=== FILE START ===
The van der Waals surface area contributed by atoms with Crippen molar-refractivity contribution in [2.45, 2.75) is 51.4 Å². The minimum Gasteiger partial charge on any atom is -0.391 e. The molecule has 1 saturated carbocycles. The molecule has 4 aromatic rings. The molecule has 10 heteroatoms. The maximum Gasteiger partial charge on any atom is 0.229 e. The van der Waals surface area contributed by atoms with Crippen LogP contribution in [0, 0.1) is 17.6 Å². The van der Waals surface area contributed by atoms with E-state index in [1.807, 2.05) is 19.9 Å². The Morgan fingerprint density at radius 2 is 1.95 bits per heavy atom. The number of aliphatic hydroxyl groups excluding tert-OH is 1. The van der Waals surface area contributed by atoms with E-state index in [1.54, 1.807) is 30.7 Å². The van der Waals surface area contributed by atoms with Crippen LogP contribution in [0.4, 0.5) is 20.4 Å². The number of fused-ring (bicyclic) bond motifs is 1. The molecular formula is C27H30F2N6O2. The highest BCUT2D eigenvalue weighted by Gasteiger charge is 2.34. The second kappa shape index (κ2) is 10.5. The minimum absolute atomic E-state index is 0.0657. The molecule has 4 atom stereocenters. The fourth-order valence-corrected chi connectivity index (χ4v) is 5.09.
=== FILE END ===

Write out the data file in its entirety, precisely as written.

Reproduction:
The van der Waals surface area contributed by atoms with Crippen molar-refractivity contribution in [2.45, 2.75) is 51.4 Å². The minimum Gasteiger partial charge on any atom is -0.391 e. The molecule has 1 saturated carbocycles. The molecule has 4 aromatic rings. The molecule has 10 heteroatoms. The maximum Gasteiger partial charge on any atom is 0.229 e. The van der Waals surface area contributed by atoms with Crippen LogP contribution in [0, 0.1) is 17.6 Å². The van der Waals surface area contributed by atoms with E-state index in [1.807, 2.05) is 19.9 Å². The Morgan fingerprint density at radius 2 is 1.95 bits per heavy atom. The number of aliphatic hydroxyl groups excluding tert-OH is 1. The van der Waals surface area contributed by atoms with E-state index in [1.54, 1.807) is 30.7 Å². The van der Waals surface area contributed by atoms with Crippen LogP contribution in [0.4, 0.5) is 20.4 Å². The number of fused-ring (bicyclic) bond motifs is 1. The molecular formula is C27H30F2N6O2. The highest BCUT2D eigenvalue weighted by Gasteiger charge is 2.34. The second kappa shape index (κ2) is 10.5. The minimum absolute atomic E-state index is 0.0657. The molecule has 4 atom stereocenters. The fourth-order valence-corrected chi connectivity index (χ4v) is 5.09.